Red Flag: Bottom 10% in Employer Contributions – For Prospecting? (Yes, Really)

 

In my previous post, I introduced a data point pioneered by Judy Diamond called Red Flags.  These are the 19 proprietary flags identifying retirement plans with problems in plan design, administration or performance.  Red Flags are a hugely valuable tool.  This is especially so when searching the 5500 database to find prospects.  Advisers can use Red Flags to highlight their strengths and present their unique value proposition to sponsors.

Red Flag: Bottom 10% in Employer Contributions

In that first post on Red Flags, we explored High Average Account Balance.  It is the most widely occurring Red Flag among 401(k) plans.  In this post we will take a deeper look at the Red Flag labeled Bottom 10% in Employer Contributions.  It is the second most widely occurring Red Flag.  Together, these two Red Flags make up a little more than a third of plans having one or more Red Flags.  So, how can identifying plans in the Bottom 10% in Employer Contributions be useful for prospecting?

Sponsors offering a low or zero match for participants are generally smaller companies.  Searching the database of 401(k) plans reporting in the most recent filing year (2017), we find about 118,000 plans.  This is one of the reasons this particular Red Flag is so prevalent.  Median statistics for this group show that these are indeed small plans with the median number of participants equal to 5 and total plan assets of $216,588.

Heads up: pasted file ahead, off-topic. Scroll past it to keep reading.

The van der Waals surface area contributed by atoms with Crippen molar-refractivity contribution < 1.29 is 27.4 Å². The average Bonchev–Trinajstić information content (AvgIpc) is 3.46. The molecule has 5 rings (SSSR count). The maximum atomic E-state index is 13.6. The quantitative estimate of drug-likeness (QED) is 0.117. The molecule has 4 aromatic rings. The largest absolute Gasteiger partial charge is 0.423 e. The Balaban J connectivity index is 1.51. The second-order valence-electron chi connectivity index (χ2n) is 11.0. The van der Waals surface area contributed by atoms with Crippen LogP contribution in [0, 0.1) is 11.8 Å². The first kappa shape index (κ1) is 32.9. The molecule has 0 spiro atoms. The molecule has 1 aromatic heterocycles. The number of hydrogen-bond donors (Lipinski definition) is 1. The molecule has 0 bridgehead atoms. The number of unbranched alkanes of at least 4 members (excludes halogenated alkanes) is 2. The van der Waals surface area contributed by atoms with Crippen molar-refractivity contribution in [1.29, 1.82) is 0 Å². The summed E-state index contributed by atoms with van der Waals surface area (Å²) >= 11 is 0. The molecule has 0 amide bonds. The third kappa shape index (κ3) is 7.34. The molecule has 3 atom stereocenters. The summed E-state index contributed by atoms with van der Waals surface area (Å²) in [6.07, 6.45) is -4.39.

Generally speaking, smaller plans offer fewer benefits and not providing a participant match is an easy place to reduce costs.  Unless you specialize in the micro-market, this may not be the best place to focus your efforts.  But wait.  If we rank plans by plan assets, we see a different picture with many plans with hundreds of millions in plan assets.

Separating the Wheat from the Chaff

To get a better sense of what opportunities exist, let’s limit our list based on a measure of plan size.  One such measure is the number of participants.  When we do this and include only plans with 100 or more plan participants, we find 8,699 companies.  And low and behold, the median total plan assets increases to just over $3 million.  Now this is something we can work with as these larger firms will be more receptive to the benefits to be gained in employee recruitment, retention and participant outcomes.

Despite the vast number of smaller plans with the Red Flag Bottom 10% of Employer Contributions, this is still a valuable tool.  But unless your focus is micro-plans, it may be best to use this Red Flag in combination with other criteria.  One strategy is to include a measure of plan size such as total plan participants or total plan assets to find the best opportunities where sponsors may be more interested in increasing their match rate.

About Author:
Mike Iapalucci
Mike has spent his career envisioning, designing, marketing and selling data solutions within the financial services industry. Starting out on Wall Street before "Fintech" was a thing, Mike is equally comfortable speaking the language of traders as with technologists. He is an avid Python programmer and enjoys working with the latest open source libraries especially in the realm of data science. Mike lives in Washington, DC with his wife and 5 daughters. His latest challenge is competing in triathlons and is working on getting his race time above the 50th percentile for his age group (well getting to average would be pretty good too!).
Mike Iapalucci on Linkedin